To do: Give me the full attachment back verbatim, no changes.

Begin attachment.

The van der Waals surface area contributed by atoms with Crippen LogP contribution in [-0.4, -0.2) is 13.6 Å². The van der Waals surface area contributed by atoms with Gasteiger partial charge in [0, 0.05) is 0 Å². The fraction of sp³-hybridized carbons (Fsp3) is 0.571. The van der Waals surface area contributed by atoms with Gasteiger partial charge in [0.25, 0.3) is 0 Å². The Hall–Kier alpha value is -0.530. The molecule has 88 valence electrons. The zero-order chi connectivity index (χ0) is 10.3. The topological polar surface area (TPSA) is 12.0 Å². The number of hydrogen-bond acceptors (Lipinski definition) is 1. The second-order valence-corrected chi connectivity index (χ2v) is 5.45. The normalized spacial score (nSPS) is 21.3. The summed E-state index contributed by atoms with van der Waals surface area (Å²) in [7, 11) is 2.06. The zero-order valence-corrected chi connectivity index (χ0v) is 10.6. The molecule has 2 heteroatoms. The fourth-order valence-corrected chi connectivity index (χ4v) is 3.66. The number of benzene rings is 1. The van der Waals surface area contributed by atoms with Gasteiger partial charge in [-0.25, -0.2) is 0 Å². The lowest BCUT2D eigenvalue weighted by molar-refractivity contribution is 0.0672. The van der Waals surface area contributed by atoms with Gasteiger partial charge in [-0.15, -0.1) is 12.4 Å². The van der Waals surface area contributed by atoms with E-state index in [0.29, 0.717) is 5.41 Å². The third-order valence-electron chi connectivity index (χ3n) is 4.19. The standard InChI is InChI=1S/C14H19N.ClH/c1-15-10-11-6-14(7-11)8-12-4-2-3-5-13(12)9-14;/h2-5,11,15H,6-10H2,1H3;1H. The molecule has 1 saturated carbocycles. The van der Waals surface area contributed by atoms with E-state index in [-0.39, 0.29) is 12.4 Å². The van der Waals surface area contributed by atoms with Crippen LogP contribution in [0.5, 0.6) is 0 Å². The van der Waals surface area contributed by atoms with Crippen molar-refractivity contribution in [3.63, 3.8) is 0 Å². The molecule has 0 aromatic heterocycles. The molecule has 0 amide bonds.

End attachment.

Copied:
The van der Waals surface area contributed by atoms with Crippen LogP contribution in [-0.4, -0.2) is 13.6 Å². The van der Waals surface area contributed by atoms with Gasteiger partial charge in [0, 0.05) is 0 Å². The fraction of sp³-hybridized carbons (Fsp3) is 0.571. The van der Waals surface area contributed by atoms with Gasteiger partial charge in [0.25, 0.3) is 0 Å². The Hall–Kier alpha value is -0.530. The molecule has 88 valence electrons. The zero-order chi connectivity index (χ0) is 10.3. The topological polar surface area (TPSA) is 12.0 Å². The number of hydrogen-bond acceptors (Lipinski definition) is 1. The second-order valence-corrected chi connectivity index (χ2v) is 5.45. The normalized spacial score (nSPS) is 21.3. The summed E-state index contributed by atoms with van der Waals surface area (Å²) in [7, 11) is 2.06. The zero-order valence-corrected chi connectivity index (χ0v) is 10.6. The molecule has 2 heteroatoms. The fourth-order valence-corrected chi connectivity index (χ4v) is 3.66. The number of benzene rings is 1. The van der Waals surface area contributed by atoms with Gasteiger partial charge in [-0.25, -0.2) is 0 Å². The lowest BCUT2D eigenvalue weighted by molar-refractivity contribution is 0.0672. The van der Waals surface area contributed by atoms with Gasteiger partial charge in [-0.15, -0.1) is 12.4 Å². The van der Waals surface area contributed by atoms with E-state index in [0.29, 0.717) is 5.41 Å². The third-order valence-electron chi connectivity index (χ3n) is 4.19. The standard InChI is InChI=1S/C14H19N.ClH/c1-15-10-11-6-14(7-11)8-12-4-2-3-5-13(12)9-14;/h2-5,11,15H,6-10H2,1H3;1H. The molecule has 1 saturated carbocycles. The van der Waals surface area contributed by atoms with E-state index in [-0.39, 0.29) is 12.4 Å². The van der Waals surface area contributed by atoms with Crippen LogP contribution in [0.5, 0.6) is 0 Å². The van der Waals surface area contributed by atoms with Crippen molar-refractivity contribution in [3.63, 3.8) is 0 Å². The molecule has 0 aromatic heterocycles. The molecule has 0 amide bonds.